evaluating teachers

It seems that there is another swing in education toward teacher evaluation, as I caught up it in the NY Times.


One person put it succinctly: “Are they going to be giving us true feedback?” she asked. “Or are they just going to be filling out a form?”


I think that really sums up my feelings. When I heard about the TPA (postponed indefinitely), I was worried about the test for many reasons, but a big portion of it is how they’re doing it, and how I can use that information. It’s the same with standardized testing. There could be a lot more use out if it than evaluating teachers/schools. What about a test that we can use to gauge where students are at the start of the year, something valid for teachers and students.


It’s the same for teachers. Is it just going to be a checklist? What do all the prompts mean? How can an evaluation be truly objective? I honestly think most teachers want to be better teachers. And evaluations, if done right, could work just for that purpose. But it won’t be an easy or cheap (in time or money) to properly evaluate teachers to make them better, and live up to the professional standard for which we all strive.

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4 thoughts on “evaluating teachers

  1. I think you really bring up a lot of great points about evaluations and standardized testing. After leaving class on Monday, many thoughts of grades and evaluations were swirling around in my head from the conversations we had in our Seminar class. Our cohort is a very driven group and I know that we strive to do our best in each class that we have regardless of whether it is for a grade or just credit. I know that some people believe that by having a credit/no credit class, that the pressure is off and they do not have to work as hard to try to get that 3.5, 3.7, or 4.0. Does that mean if evaluations for teachers are just checklists that they don’t have to work as hard either, because they just have to get the pass? I agree that if evaluations can be done properly, they can be very powerful tools. Although it is a relief to get that pass mark, there is so much more to learn from feedback. It helps you know where you have been, where you are, and where you are looking to go. We want to become teachers to help students learn and be the best they can be, why would we expect anything less of ourselves?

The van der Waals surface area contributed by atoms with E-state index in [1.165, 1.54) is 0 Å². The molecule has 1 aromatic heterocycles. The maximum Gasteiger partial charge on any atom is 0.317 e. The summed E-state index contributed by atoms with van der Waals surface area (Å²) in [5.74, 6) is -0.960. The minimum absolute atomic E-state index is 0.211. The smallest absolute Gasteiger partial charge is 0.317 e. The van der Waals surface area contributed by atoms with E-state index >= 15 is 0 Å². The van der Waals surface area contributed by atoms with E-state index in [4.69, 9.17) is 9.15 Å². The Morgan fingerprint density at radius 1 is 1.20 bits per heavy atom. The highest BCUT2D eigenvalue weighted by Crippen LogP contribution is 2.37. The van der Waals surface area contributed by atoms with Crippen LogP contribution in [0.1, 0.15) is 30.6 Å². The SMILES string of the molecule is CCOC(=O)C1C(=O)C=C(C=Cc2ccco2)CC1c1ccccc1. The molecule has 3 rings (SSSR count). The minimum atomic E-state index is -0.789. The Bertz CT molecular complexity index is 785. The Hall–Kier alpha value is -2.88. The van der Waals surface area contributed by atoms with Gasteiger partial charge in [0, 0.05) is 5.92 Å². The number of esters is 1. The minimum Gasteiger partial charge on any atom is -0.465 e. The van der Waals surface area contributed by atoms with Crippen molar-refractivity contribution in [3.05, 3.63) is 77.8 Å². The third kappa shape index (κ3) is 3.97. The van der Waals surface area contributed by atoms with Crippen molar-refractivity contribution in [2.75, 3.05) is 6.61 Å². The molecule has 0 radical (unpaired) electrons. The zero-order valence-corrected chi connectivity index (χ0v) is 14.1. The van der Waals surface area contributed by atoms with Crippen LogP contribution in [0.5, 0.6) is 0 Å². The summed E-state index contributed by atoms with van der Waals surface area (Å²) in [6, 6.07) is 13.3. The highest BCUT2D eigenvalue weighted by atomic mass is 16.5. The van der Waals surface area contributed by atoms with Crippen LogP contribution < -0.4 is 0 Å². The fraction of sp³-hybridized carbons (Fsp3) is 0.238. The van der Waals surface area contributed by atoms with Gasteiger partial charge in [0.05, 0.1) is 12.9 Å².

2. janevangalen says:

    Excellent points …. and just to clarify, you will be doing the TPA and it will be scored. The change that we just learned about is that it won’t be part of the state’s decision about whether you’ll be certified. That use of it has been put off another year. The TPA is far from a perfect or comprehensive assessment, yet it is about planning for real kids, engaging them in learning, and being able to then speak to what they learned as you plan next steps for them. More to come on all of that!

  3. It is quite interesting that we’ve been focusing so much on assessment this quarter and what good assessment looks like and accomplishes. From what I understand and just my experience in the tests we’ve had to take thus far to become a teacher, we receive scores and a pass/fail at the end of it. Where is the, where do I go from here? How do I get better? How do I take what I know and use it to continue building knowledge? As we’ve been discussing in our classes, just because you finished a test or a class, it doesn’t mean you are done. I hope that above getting a good score on the TPA, that we receive valuable and detailed feedback on how to grow as a teacher and where our next steps should be.

  4. […] writing and tried to add something I have learned along the way that was important to me.  Another blog post  I commented on this quarter was about evaluating teachers.  I tried to pose questions to […]

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